Eomba Pungu says: “My younger sister has been my cheerleader and backbone throughout this entire process.”

And the Ram connection continues with the next generation.

Eomba Pungu’s daughter, Amnazo Muhirwa, is also following in her mother and aunt’s footsteps. She earned her bachelor’s in nursing from WSSU, and also is enrolled in the MSN program . Next year, Muhirwa plans to take her degree one step further, pursuing her doctorate in nursing at Duke University through the Pathways to Ph.D. program, a partnership between WSSU’s School of Health Sciences and Duke University’s Division of Nursing.

The sisters, who both work as nurses in Charlotte, say they are excited about taking their career to another level, as family nurse practitioners (FNP).

“I can better serve my community with this degree,” Edith Pungu says. “In my eyes, the opportunities are endless. Nurse practitioners serve a unique role for the healthcare community, I am so grateful for the knowledge gained during my time at WSSU –  both for my BSN and now MSN-FNP. I cannot forget to express my gratitude to all the faculty and staff for all the knowledge, encouragement and time they have invested to make this accomplishment possible.”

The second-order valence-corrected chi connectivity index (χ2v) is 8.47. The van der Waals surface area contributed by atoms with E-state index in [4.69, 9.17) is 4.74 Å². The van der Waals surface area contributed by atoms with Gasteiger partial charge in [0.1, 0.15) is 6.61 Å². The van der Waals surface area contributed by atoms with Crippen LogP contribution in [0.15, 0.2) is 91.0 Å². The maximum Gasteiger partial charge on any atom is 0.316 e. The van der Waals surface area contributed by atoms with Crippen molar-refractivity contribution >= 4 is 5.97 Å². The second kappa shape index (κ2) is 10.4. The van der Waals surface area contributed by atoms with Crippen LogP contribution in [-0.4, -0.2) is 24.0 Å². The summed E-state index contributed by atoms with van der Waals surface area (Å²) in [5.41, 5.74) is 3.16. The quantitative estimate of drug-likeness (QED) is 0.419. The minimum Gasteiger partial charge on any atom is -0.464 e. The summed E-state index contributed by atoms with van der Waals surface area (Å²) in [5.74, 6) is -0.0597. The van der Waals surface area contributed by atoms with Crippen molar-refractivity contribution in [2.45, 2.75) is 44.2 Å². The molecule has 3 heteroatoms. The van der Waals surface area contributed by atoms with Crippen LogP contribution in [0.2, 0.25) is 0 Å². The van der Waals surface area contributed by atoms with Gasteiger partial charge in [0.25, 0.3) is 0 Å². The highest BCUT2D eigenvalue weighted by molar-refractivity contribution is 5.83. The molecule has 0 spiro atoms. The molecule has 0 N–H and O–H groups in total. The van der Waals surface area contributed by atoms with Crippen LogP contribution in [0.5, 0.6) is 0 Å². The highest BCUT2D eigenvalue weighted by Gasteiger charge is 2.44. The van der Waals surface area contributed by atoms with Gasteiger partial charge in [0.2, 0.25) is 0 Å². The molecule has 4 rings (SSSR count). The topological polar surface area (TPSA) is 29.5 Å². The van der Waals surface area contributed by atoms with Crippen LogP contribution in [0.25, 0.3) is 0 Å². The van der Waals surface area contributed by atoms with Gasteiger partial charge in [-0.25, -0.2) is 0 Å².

Eomba Pungu plans to open a practice to serve low-income communities to increase access to care and provide health education.

“As an advanced family nurse practitioner, I am privileged to now serve on the frontline of healthcare,” she says. “There is a clear need in our community for an increase in healthcare access. I have witnessed the unavailability of adequate medical treatment in communities as well as preventable illnesses and disease prevail in lower socioeconomic groups.”

From Congo to WSSU

Eomba Pungu emigrated from the Democratic Republic of Congo, one of the poorest countries in Africa, in 1992. Her sister joined her three years later.

“Life was difficult for most families in Congo. To put bread on the table for kids was very stressful for most parents,” she says. “You might be surprised to hear this, there are no middle-class families, you are either very rich or very poor.”

Edith Pungu says she has dreamed of becoming a nurse since she was young.